While your dialing practices can reduce the risk carrier flags, your business is ultimately at the mercy of the consumer. With an abundance of call blocking apps, if a person is having a bad day, or your agent has a bad interaction with a prospect, your numbers can get flagged.
With scam likely caller ID tools, one block will likely not lead to a flag on your number. However, if the app sees that your DID is receiving multiple blocks, they will label your number as either a "nuisance call", "spam call" or "scam likely".
Typically, call blocking apps only work with particular carriers. If your number gets flagged on a particular app, your caller ID may only show "scam likely" on some carriers. Due to the fragmentation of the data, this means that some people will see "scam likely" while others will not.
The best way to avoid consumer flags, in conjunction with proper dialing practices, is to use ethical scripts when dealing with prospects.
Erroneous number flagging
In addition to the above, it is possible that your numbers might get "spoofed" by scammers causing the number to get flagged. Or in some instances, consumers who simply don't like your brand might flag your number causing it to get blocked.
How Do Flagged Numbers Affect Your Business?
If your numbers show a flag for "scam likely", your answer rates will plummet. This will likely cause you to make more calls to reach a prospect and cost your business money. In addition, this can hurt your customer's experience. It may lower your brand's trust if you are dialing your existing customers with a "scam likely" number.
Industries that rely on time-sensitive communication, such as healthcare or education, may be affected more negatively. If you are unable to relay appointment information from your hospital, or financial aid deadlines from your university, your organization can run into problems.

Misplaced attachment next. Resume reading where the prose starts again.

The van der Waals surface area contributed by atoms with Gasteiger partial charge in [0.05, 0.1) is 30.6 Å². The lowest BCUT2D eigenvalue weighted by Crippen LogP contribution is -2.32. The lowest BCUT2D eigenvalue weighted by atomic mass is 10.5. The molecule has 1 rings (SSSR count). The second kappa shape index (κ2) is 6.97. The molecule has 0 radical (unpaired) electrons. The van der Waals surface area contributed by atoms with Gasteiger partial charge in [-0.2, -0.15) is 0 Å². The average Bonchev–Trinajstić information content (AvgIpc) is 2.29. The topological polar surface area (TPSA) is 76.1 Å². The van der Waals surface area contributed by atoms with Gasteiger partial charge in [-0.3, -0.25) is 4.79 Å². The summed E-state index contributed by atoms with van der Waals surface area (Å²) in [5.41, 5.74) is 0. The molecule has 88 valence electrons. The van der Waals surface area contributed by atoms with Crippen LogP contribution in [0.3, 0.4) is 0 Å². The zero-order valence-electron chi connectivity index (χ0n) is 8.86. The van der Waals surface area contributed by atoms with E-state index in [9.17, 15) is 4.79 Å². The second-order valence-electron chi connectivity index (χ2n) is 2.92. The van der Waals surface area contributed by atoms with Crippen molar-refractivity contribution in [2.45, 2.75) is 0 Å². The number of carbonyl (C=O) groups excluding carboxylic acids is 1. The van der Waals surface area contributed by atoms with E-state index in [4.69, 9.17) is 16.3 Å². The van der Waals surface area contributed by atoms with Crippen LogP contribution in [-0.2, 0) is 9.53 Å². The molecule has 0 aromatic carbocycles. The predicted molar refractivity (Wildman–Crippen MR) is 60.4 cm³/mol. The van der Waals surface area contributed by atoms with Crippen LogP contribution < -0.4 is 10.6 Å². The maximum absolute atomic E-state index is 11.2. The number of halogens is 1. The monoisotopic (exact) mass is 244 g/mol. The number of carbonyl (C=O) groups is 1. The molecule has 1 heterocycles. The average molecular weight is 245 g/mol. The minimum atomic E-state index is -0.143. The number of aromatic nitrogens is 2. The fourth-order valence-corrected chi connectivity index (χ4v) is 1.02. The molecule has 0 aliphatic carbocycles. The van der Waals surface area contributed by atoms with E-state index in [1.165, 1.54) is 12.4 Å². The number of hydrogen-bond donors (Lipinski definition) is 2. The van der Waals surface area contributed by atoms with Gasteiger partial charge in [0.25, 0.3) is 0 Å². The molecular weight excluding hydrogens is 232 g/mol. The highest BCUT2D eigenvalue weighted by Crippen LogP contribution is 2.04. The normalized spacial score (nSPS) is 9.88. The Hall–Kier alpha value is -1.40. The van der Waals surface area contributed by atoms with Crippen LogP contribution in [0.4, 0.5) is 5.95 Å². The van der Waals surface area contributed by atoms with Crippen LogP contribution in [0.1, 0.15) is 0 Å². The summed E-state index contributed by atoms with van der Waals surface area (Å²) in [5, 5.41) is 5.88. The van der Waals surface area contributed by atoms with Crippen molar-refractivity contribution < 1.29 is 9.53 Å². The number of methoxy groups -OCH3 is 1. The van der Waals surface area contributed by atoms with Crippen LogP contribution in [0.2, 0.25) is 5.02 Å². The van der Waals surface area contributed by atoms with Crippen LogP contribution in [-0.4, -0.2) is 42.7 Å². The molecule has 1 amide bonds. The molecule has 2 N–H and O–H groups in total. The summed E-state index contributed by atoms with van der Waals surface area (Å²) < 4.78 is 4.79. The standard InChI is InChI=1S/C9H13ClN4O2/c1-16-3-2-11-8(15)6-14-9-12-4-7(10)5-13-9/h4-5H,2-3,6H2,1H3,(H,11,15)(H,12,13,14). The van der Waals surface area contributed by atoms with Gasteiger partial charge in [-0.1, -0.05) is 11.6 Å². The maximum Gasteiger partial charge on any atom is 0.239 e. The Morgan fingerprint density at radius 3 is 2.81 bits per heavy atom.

How to Deal with Flagged Numbers
While having a way to dispute a flag would be ideal, there is no clear system in place for this. The carriers and other third-parties creating these scam likely caller ID tools are doing so in an effort to protect consumers, not businesses. A business can attempt to contact the carrier or call blocking app to dispute a flag, but communication is often difficult and may not yield any results.
Let your numbers cool off
Pull your flagged numbers from your dialer to avoid them affecting your business and obtaining more flags. Keeping your numbers off the dialer for a while might allow your flags to fall off over time. Keeping additional DIDs available to swap out is a good idea.
Frequently monitor your numbers for flags
Scanning your DIDs often helps ensure you aren't dialing from flagged numbers. While you may not be able to avoid getting a flagged number, you can swap out your numbers once they've received flags. Getting a few flags won't automatically yield a "scam likely" caller ID, however the more flags your number receives increases the likelihood of this.
High-volume call centers should be taking these steps to avoid interruptions caused by numbers getting flagged as scam likely:
- Place test calls to numbers on various carriers to see which carriers mark you as "scam likely"
- Use virtual numbers or 800 numbers as the number that shows on the caller ID
- Purchase new numbers for your outbound dialing
Monitoring your numbers, improving your dialing practices, and swapping out your numbers are the best ways to maintain your business' reputation, and Caller ID Reputation is here to help.